You start this process by having the courage to ask the person to speak with you about some things you want to clear up.

I’m going to write a more in-depth newsletter next week that goes in detail through some things to keep in mind when having completion conversations.

Cultural Inhibition of Directness

Our culture is awash in messages dissuading us from sharing what we have been withholding. TV drama is based on keeping secrets so that the drama can continue.

The Reality TV formula is gossip plus staged blowouts of opinions. Spiritual talk often encourages withholding and emphasizes phony positivity in place of real relating.

The tender place of truth telling to another person, being with your experience, and staying with the other person is the super-skill of transformational relating.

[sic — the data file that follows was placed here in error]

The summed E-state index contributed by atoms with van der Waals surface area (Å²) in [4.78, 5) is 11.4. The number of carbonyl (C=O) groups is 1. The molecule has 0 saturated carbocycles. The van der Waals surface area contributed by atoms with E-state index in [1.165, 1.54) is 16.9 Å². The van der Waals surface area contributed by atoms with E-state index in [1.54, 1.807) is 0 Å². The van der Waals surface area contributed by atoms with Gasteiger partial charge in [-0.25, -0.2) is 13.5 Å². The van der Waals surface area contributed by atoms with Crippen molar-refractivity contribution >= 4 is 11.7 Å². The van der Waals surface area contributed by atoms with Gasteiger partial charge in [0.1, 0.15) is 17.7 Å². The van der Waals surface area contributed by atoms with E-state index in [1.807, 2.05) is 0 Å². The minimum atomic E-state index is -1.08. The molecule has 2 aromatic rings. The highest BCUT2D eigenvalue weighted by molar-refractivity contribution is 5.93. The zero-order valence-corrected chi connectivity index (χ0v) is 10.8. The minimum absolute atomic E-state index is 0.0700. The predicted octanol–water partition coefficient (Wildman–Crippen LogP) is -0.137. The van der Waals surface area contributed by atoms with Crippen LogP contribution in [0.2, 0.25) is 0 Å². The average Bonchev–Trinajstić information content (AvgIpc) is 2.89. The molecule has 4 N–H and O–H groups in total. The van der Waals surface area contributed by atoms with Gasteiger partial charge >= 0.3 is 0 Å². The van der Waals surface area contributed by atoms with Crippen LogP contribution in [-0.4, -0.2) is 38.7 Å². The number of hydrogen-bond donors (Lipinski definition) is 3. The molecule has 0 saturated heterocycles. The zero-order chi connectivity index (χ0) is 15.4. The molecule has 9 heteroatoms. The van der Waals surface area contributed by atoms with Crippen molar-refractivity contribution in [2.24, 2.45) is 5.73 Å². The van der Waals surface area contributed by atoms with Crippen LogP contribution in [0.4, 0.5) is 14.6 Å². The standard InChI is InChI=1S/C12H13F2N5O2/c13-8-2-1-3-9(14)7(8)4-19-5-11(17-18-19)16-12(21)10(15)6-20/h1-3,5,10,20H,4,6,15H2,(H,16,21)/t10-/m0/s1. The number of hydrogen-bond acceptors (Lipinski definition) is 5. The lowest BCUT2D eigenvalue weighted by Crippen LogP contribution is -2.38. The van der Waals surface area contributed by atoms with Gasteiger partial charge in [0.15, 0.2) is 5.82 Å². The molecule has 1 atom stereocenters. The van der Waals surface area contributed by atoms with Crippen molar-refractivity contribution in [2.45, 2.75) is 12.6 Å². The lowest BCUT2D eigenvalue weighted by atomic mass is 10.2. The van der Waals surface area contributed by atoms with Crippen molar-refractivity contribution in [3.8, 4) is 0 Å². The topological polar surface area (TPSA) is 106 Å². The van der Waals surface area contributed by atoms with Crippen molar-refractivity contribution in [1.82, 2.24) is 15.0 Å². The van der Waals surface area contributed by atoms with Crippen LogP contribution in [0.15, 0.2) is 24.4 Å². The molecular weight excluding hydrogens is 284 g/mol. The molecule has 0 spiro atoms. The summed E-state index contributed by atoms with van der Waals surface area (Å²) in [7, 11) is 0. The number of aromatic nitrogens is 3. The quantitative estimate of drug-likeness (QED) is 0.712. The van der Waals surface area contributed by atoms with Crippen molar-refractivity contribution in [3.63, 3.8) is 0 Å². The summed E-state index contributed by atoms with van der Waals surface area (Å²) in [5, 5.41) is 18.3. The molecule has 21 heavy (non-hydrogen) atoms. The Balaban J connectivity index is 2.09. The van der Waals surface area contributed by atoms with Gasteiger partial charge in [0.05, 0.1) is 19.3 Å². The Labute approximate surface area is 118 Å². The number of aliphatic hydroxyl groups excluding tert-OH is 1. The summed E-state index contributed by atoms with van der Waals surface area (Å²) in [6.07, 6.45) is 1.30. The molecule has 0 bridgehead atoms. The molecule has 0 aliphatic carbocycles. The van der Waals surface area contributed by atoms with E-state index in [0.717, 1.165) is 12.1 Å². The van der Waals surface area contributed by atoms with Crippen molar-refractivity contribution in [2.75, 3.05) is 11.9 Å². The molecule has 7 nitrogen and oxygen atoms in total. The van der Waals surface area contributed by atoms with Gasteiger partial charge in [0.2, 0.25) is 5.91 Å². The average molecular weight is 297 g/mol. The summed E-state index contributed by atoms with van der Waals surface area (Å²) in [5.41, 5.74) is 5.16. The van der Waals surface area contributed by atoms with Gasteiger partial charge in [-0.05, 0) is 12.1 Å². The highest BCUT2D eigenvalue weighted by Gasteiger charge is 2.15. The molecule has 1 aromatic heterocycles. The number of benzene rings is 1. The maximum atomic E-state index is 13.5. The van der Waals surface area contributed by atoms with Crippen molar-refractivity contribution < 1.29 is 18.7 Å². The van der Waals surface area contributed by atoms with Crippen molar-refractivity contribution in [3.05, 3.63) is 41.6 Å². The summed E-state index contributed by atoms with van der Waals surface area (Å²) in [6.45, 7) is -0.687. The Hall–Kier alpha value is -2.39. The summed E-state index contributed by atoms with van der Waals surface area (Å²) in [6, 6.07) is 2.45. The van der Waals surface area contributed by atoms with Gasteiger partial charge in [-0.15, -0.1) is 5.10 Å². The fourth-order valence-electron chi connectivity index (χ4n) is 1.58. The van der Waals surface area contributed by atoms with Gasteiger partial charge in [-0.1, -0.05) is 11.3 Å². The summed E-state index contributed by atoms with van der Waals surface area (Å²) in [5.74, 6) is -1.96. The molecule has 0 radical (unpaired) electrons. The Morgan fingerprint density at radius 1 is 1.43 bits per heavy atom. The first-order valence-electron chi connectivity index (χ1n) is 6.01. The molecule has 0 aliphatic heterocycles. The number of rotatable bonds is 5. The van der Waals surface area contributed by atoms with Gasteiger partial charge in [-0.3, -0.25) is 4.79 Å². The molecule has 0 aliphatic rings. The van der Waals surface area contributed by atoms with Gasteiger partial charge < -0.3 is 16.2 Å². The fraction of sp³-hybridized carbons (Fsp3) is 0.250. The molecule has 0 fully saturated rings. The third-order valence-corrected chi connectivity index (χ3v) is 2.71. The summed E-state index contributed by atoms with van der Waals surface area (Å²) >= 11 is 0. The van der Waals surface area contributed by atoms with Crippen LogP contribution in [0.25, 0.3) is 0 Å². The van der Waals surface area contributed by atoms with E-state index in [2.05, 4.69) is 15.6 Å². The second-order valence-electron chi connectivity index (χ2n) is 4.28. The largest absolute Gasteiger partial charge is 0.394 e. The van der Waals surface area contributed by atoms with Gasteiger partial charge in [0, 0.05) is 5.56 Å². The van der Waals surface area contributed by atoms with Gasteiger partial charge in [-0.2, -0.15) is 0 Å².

Completion is about forgiveness

Ultimately, engaging the completion process with another person is about forgiveness of that person. The tricky part is that you’ll need to let go of the agenda of forgiveness while you are engaging the process, having faith that forgiveness comes on its own when you have accurately described what you are feeling and let yourself feel it.

Letting it flow

Our lives are made of ongoing instances of intensity and release. The more we are able to allow our thoughts, feelings, and sensations to emerge, be felt, and let go of, the more we reclaim the intelligence of our experience.

The completion process is one of the ways we allow our lives to flow anew opening up new possibilities moment after moment.

 
John RosaniaComment